Innovation = Satisfying Customers’ Unmet Desires. To produce the highest consistent value from innovation you must be satisfying unmet desires. When copy cats move in the pricing war begins. Its time to move quickly to the next area. With the complete innovation map you can both quickly and efficiently step to the next high value area. Plus you can do it in such a way that it builds on your strength which makes it harder and harder for others to copy cat you.

The Mind of the OutCompete Strategist Volume 1 “The Mind of the OutCompete Strategist” by Len Kaplan describes strategies that do that. ??Fat Product, Lean Process?? and ??Catch Me If You Can?? are two strategies to build that third layer of security.

The forth layer is business models that benefit from sharing. Open Source projects have found business models that actually benefit from “giving it away”. The key element to these types of models is finding something not directly part of the intellectual property and can’t be easily copied, that is your unique competitive advantage. There are many ways to do this and the Predictive Innovation Method will uncover your unique competitive advantage.

When you are ready to secure the value of intellectual property, I can help you with each layer.

Technorati Confirmation

December 19, 2006 · Posted in abundance, innovation, Intellectual Property, sharing · Comment 

One of the methods Technorati uses to verify you own your blog is for you to post a special link on your blog, like this Technorati Profile. This verifies you have access to make new posts to your blog. This is a pretty good way of confirming identity. It also uses a basic principle of communication. In computer terms we call it ack / nack, or acknowledge.

Ack/Nak works by you sending a message then wait for a return message that contains information based on what you originally sent. This is also how public key encryption works. This approach confirms two things. First it confirms the identity of the sender. Secondly, based on the return information it confirms the message was correctly received and interpreted.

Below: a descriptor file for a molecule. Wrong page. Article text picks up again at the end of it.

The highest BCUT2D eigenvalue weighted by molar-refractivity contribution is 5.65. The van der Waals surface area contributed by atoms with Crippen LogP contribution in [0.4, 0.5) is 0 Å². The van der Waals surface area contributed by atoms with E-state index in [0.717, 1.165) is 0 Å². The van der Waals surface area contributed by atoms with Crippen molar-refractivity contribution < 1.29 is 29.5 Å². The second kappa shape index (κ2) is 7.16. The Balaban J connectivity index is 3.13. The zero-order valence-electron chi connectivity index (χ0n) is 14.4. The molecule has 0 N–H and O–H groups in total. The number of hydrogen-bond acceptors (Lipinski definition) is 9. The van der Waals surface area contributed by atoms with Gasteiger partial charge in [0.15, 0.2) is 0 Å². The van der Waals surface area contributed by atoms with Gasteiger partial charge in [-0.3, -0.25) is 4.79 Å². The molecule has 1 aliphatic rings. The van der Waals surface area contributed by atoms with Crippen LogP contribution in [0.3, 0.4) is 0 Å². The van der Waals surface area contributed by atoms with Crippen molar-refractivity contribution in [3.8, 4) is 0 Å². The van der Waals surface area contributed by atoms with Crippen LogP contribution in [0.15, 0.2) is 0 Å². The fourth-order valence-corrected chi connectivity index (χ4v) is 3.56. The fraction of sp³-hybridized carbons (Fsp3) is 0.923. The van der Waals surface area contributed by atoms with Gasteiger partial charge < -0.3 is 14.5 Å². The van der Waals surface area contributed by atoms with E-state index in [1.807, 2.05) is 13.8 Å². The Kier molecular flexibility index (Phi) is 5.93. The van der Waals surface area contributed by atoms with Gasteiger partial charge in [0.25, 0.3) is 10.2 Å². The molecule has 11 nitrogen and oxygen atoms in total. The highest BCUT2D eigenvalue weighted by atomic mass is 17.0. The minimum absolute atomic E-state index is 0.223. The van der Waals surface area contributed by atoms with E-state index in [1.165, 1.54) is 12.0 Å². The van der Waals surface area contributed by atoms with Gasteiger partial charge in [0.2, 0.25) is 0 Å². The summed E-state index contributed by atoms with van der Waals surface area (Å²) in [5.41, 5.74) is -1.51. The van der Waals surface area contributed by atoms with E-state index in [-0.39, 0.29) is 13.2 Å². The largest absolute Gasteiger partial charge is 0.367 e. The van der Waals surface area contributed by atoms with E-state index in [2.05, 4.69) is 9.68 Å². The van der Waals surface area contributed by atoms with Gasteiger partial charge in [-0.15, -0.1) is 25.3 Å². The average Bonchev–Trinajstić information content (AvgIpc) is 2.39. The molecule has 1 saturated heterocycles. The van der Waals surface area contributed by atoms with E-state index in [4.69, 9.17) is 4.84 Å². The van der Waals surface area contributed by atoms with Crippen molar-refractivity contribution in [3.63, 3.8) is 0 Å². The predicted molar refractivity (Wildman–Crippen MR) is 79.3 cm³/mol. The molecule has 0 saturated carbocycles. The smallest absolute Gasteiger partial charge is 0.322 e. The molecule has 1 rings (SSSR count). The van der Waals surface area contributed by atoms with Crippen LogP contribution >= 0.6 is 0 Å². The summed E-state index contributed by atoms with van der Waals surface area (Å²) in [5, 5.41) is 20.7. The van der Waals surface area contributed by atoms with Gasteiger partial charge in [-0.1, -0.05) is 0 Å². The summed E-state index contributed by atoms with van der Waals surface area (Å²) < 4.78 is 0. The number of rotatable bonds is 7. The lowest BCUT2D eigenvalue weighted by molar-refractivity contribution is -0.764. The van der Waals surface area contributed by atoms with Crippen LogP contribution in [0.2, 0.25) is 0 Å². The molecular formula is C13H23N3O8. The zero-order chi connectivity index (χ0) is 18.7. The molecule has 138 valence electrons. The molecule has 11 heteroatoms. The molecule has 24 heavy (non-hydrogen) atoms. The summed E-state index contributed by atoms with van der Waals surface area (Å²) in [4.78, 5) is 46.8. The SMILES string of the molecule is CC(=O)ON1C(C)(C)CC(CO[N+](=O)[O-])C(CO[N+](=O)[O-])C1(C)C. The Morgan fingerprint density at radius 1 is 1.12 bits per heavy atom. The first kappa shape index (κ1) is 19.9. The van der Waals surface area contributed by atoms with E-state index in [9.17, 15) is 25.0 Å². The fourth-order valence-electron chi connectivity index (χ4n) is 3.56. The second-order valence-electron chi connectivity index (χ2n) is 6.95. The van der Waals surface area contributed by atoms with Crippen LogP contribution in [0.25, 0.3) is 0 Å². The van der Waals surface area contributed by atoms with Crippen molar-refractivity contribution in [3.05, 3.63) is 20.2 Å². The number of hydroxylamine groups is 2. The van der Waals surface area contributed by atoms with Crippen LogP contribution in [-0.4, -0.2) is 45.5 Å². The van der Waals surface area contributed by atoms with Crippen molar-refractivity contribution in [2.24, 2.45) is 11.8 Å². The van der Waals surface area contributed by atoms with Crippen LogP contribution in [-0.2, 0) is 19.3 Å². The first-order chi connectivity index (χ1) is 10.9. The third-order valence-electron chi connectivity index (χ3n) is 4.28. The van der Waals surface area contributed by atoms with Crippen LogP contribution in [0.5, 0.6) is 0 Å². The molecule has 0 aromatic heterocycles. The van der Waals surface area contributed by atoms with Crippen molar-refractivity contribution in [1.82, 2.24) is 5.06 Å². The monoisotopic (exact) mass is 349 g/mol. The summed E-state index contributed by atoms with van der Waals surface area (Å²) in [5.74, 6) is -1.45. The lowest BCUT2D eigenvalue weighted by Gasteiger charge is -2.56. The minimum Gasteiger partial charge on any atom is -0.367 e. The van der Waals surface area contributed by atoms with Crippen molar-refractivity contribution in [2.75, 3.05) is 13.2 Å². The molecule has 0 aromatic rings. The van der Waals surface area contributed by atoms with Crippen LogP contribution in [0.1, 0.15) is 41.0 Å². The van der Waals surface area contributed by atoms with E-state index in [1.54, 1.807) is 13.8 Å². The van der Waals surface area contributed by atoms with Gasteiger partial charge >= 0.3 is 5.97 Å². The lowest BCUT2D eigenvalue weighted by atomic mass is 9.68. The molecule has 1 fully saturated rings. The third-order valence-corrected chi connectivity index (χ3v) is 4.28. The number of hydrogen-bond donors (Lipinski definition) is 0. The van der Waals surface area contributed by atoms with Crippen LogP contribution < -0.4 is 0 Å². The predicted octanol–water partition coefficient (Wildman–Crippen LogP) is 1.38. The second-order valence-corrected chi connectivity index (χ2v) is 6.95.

In the world of abundant information identity is highly valuable. Having good ways of confirming identity are essential. Most of the approaches used today, such as a social security number and a collection of secrets is seriously flawed. Of course the secrets can’t be secret because you need to share them with every business in order to confirm your identity. Bruce Schneier The Curse of the Secret Question. A system of using the message sent to answer a question is a much better method.

Of course there are possible weakness to even this approach, such as the man in the middle attack, but those are difficult.

The Ack / Nak method is even better for confirming the message was interpreted as intended. Innovation depends on understanding what customers wants. Effective correct communication is critical to understanding customers desires. One way that people can do this in normal human communication is to ask a question that requires the listener to respond in their own words. This not only shows the person heard the words but interpreted the meaning.

The side benefit of this method of communication is the extra focus on “how”. Focusing on how a need or desire is satisfied provides more accurate and objective ways of measuring success. It also is one the the steps in using the OutCompete method of predictive innovation.

Action Items

  • Think about times when you thought the other person understood but you later found out they didn’t.
  • The next time you give someone instructions, ask a question that requires them to use the information to answer. Why questions are good for this.